Tuesday, 16 April 2019


In the advanced world, in the enlightened west, poverty should be a thing of the past. Nobody should want for shelter, food and warmth and nobody should suffer the relative privations of denial of access to education and the opportunity for advancement. The old Labour Party used to fight on this hill and made great strides... long ago. But rights can be tricky things; once granted, removal is seen as punishment; if ‘he’ gets something why shouldn’t I? And the bar on what is considered essential is continually being raised.

But where does the wealth come from and who deserves what share? And possibly more importantly, who gets to decide? That is, if I make a little bit more than it takes to lift me off the breadline should I surrender my comfort for another’s, or do I deserve some greater reward for my efforts? And at the other end, whose needs are greater, more pressing? Even were we of one mind in this regard – good little socialists, all – the task of providing for all would still prove monumental, but we are human and it is therefore insoluble.

Instead of being pragmatic – cancer trumps gender dysphoria, hunger trumps nicotine craving, etc – we are stubborn in clinging to our illogicalities. We each have our own set of priorities which don’t necessarily chime well with others. White supremacy, climate change, the third world, pollution, potholes and the eternally impossible bloody ‘equality’ are all crusades which clamour for resources. It’s a far cry from the old ‘mustn’t grumble’ attitude which got us through two world wars and many national crises.

But today it is different. Certainly I have never known a time when so many of my countrymen are at each other’s throats over a matter which should have been settled three years ago. In an earlier age Britain would have accepted the result and most would have worked together, grumbles aside, to shape the future. Instead we are stuck in a politically constructed situation whereby the fractured loyalties driving a thousand different self-centred agendas prevents us from holding common cause.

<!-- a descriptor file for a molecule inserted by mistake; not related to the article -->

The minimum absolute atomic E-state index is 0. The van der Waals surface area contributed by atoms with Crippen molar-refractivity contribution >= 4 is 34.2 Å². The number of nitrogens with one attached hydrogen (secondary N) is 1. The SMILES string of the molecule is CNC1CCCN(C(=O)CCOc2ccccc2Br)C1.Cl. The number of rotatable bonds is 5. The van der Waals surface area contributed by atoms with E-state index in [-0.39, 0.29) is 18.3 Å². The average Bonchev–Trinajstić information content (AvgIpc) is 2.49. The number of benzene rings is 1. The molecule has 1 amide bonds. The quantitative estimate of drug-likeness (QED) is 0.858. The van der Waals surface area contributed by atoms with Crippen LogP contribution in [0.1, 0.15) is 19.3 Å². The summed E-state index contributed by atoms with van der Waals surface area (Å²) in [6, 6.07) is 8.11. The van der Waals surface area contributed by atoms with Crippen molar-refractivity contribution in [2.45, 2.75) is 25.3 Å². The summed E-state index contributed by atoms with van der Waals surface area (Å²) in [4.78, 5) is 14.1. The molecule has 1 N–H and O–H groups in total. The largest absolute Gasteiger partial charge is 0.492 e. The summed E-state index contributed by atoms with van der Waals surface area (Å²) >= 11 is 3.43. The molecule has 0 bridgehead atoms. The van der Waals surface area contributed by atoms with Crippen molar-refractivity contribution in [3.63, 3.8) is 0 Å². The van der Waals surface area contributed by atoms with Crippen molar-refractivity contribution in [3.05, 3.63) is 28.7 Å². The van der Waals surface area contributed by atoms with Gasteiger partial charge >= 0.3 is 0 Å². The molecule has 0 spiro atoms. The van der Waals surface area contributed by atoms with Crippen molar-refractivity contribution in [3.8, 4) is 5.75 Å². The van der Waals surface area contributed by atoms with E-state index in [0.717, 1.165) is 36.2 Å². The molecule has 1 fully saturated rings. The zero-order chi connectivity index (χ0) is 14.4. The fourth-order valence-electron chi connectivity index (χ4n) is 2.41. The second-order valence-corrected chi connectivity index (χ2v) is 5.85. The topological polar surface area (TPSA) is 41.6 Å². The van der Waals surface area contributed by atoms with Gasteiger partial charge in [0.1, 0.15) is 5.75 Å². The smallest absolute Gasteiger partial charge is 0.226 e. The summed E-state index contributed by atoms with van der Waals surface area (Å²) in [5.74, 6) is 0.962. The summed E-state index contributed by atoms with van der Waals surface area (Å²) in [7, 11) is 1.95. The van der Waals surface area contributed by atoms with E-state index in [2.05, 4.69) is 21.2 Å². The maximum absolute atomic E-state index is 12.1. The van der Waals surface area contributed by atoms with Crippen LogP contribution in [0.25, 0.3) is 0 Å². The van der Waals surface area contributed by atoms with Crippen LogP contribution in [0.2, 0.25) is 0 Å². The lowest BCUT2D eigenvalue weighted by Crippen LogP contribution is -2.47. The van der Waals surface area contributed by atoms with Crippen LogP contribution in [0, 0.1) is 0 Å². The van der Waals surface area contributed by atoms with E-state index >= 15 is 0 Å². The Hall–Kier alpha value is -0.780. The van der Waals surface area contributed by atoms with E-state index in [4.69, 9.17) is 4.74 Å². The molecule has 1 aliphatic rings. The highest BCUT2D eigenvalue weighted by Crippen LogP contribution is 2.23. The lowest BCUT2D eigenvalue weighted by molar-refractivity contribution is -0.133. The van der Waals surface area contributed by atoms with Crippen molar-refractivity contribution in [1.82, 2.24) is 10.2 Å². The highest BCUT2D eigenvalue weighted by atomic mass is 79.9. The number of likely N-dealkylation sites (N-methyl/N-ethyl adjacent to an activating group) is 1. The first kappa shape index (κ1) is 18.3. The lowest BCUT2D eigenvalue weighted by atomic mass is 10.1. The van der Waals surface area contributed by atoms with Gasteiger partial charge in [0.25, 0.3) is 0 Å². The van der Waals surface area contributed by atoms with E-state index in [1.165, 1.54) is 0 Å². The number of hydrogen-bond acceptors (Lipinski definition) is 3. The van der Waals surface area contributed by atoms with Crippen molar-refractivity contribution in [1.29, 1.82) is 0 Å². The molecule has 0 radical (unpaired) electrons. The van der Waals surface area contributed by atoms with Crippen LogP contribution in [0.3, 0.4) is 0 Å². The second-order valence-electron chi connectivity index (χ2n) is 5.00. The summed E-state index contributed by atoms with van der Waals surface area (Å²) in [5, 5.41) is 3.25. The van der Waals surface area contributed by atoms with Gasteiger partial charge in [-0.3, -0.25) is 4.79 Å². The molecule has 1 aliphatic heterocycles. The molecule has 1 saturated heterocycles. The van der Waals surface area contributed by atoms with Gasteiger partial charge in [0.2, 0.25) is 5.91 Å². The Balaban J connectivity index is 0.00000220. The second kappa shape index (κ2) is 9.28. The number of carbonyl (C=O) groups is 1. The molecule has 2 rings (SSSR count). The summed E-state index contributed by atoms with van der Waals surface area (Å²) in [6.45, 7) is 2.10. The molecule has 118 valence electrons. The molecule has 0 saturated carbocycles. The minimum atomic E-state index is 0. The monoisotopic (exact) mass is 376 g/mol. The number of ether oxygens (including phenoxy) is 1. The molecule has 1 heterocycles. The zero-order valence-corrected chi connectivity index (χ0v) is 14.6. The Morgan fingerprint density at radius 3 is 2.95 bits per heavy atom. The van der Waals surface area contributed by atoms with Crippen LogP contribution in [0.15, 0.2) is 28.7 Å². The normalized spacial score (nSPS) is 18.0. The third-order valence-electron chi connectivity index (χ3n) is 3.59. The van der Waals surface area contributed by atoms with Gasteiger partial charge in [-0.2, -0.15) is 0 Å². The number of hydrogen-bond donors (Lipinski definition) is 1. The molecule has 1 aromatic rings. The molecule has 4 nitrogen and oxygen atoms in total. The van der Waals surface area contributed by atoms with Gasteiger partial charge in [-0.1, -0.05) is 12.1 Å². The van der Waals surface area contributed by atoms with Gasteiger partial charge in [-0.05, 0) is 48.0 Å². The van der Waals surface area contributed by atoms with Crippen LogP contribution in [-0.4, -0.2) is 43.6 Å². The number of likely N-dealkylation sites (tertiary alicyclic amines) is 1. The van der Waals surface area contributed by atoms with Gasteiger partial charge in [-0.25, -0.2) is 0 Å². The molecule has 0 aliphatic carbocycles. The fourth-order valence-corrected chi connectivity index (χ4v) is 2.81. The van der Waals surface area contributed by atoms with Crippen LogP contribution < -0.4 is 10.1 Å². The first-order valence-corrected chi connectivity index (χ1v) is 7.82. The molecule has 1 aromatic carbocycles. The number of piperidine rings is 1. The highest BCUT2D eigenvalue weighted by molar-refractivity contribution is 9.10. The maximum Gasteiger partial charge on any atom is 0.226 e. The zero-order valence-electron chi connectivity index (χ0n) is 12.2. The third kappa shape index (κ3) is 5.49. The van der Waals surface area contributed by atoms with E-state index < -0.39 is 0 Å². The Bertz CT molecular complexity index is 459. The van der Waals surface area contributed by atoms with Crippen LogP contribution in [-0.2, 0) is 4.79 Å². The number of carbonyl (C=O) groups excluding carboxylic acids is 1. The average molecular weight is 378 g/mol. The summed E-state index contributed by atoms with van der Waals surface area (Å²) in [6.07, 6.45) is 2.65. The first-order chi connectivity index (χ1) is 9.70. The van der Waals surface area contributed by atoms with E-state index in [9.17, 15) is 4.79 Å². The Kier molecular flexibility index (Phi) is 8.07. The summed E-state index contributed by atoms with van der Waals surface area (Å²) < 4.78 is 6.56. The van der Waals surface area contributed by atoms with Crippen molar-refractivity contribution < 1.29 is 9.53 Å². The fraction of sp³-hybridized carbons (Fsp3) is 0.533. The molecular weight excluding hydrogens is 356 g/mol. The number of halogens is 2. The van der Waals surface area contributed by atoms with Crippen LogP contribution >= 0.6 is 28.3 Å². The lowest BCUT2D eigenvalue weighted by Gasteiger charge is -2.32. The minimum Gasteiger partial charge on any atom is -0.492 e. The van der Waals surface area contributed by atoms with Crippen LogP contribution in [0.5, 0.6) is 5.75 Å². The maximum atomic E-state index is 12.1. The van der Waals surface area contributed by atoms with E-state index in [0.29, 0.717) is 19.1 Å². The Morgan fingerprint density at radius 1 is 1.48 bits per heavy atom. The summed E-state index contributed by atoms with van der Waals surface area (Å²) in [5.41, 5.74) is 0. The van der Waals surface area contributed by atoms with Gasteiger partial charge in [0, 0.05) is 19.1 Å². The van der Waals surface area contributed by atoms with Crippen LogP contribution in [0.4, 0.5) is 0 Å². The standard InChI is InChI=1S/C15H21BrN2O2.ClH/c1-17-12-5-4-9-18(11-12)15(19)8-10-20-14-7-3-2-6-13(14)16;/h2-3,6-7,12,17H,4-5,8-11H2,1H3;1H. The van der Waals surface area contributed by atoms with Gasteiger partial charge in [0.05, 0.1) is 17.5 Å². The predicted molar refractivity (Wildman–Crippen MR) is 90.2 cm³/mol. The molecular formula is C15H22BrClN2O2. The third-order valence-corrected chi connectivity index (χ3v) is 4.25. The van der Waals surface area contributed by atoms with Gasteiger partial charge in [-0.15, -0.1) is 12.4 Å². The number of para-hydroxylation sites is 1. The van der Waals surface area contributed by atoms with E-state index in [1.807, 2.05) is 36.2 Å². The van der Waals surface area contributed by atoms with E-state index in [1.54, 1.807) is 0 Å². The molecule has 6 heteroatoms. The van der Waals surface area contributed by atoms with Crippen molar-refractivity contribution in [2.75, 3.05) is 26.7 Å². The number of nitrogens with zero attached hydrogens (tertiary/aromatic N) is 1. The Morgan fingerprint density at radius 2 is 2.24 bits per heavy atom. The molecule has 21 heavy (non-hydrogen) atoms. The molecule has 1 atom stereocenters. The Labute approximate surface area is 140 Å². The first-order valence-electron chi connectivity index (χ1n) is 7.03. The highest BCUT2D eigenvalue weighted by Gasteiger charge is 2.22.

This is what loss of nationhood means. In fact the EU model of a Europe-wide identity means we are further from being one people than ever before; paradoxically the socialist model brings not “Liberté, Égalité, Fraternité” but incarceration, inequality and antipathy. Over such confusion the detached, supra-national governance of technocrats need not exercise order but simply watch as we tear our own society down. It was a cunning plan and it damn near worked.

We didn't start the fire

But why does it take the devastating conflagration of Notre Dame Cathedral for the French to become French again, at least for a short while? And what will it take for the English – British is already lost as a uniting identity – to become English again? Our whole society is burning, the social contract torn up, the wolves at the door. And nobody – especially not the special interest lobbyists, especially not government – knows how to fix it. Well, here’s an idea; put aside your banners and your slogans, shut up for a moment and think, for once, about what you can do to save yourself.

1 comment:

  1. A good well thought out posting. Its called divide and rule, while we are all fighting each other there is no fear of a united push to change things in Westminster. This of course means that the pigs can happily carry on ignoring our mock democracy and carry on stuffing their faces and wallets at our expense with impunity.